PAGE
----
Tuesday, March 04, 2008

RIP Gary Gygax

Gary Gygax was, without doubt, one of the most influential game designers in history. He invented the role-playing game (with rules), as opposed to the role-playing game without rules, which has existed since before recorded history (heck, you can see kittens and puppies playing their version of "cowboys and indians").

As with many absolutely groundbreaking pioneers Gygax's work was so overwhelmingly influential that its many flaws have been treated, more-or-less, as fundamental pillars, so that the latest RPGs (paper or computer) usually contain many or even most of them, including "classes", "alignments", "levels", "to hit tables", "saving throws", and so on. When viewed in large, his ideas are brilliant, but when viewed close up, every detail is terrible, whether it's the historical research, the basic assumptions, the rules mechanics, or the quality of the writing.

Even so, not only has D&D spawned an entire class of imitative game designs, it has spawned comics, books, tv series, movies, computer games, scientific research, therapy, and training. More than an entire generation of geeks have grown up with D&D influencing their thinking and vocabulary. John Stewart makes D&D references on the Daily Show (as did Dave Foley in News Radio). The most successful computer game in the world right now is, unabashedly, a D&D derivative. Most of the key people at Microsoft, Apple, and Google have probably played D&D.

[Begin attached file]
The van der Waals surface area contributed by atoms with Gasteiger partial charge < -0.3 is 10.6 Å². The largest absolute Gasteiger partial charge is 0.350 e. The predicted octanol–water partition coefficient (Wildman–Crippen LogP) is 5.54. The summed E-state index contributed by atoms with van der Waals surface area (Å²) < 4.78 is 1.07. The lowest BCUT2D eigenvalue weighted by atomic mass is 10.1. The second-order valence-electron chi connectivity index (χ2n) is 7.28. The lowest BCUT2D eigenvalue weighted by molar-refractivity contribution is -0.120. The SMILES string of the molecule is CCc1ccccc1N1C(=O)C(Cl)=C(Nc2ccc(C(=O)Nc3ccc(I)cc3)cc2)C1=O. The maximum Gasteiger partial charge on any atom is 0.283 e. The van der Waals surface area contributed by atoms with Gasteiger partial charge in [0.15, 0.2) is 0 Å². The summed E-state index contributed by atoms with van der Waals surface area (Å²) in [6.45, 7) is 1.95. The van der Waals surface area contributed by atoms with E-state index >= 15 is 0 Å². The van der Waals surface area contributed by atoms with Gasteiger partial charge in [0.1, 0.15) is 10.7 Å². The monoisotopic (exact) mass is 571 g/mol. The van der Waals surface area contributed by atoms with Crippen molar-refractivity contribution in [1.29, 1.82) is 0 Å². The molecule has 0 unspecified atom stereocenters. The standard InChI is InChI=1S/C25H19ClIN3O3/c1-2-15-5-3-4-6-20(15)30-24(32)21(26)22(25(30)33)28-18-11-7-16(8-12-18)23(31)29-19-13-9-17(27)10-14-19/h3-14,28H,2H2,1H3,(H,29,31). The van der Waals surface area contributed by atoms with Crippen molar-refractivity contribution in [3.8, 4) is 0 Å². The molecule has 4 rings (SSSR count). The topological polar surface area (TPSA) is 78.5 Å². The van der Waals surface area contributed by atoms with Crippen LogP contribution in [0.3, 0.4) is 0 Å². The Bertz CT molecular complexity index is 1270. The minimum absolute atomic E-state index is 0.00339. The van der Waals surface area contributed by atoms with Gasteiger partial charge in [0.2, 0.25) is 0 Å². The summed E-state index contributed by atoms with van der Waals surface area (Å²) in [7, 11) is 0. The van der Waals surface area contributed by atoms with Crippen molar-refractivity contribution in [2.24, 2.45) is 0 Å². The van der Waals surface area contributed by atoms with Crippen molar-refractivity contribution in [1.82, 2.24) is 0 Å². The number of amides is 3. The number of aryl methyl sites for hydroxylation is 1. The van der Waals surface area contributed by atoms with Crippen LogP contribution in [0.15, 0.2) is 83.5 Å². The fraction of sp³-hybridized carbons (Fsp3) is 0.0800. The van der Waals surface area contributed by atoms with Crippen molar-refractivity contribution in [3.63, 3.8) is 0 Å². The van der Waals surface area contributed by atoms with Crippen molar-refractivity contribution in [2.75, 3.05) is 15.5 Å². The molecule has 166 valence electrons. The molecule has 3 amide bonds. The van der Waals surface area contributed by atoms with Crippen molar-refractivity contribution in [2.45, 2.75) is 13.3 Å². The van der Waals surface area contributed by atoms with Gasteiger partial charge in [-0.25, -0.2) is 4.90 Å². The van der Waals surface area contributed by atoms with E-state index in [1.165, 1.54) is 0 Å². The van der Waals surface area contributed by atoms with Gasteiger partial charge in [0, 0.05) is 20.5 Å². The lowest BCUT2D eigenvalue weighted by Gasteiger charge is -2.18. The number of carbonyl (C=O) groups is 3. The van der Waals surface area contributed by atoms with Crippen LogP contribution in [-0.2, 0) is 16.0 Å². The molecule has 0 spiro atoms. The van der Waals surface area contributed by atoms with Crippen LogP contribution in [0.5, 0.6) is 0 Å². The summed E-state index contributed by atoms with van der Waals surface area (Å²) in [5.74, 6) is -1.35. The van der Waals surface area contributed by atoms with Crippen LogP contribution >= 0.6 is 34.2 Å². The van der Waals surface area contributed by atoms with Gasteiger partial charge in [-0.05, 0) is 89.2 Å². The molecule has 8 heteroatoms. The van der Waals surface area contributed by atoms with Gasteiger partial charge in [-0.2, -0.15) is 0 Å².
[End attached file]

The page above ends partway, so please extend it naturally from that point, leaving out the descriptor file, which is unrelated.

As a young gamer, I viewed TSR -- Gygax's game company -- in much the same light as many of us today view Microsoft -- a huge, unrelenting, capitalist monstrosity, destroying quality and diversity in its rapacious hunt for market share and profit. It was quite a revelation to me to discover, years later, that TSR was, more-or-less, a complete and utter boondoggle. So it's particularly depressing to consider that such a hopelessly mismanaged enterprise managed to wreak so much havoc in the gaming industry. Just how badly must SPI have been managed to have fared so poorly against such hopeless competition?

Anyway, I was sad to read Gygax's obituary on cnn.com (in fact I read his Wikipedia entry first, and it had already been updated). I don't think he can be blamed for not being terribly good at the technical aspects of game design (historical research, logic, usability, writing) since his main contribution was really the idea of a formal role-playing game. It's just a shame that his admirers have been so uncritical in their acceptance of his mistakes. (Indeed, just recently there's been quite a bit of controversy over the efforts of the designers of D&D 4th Edition to fix just a few of the problems in D&D.)

Oh well, another 1000xp.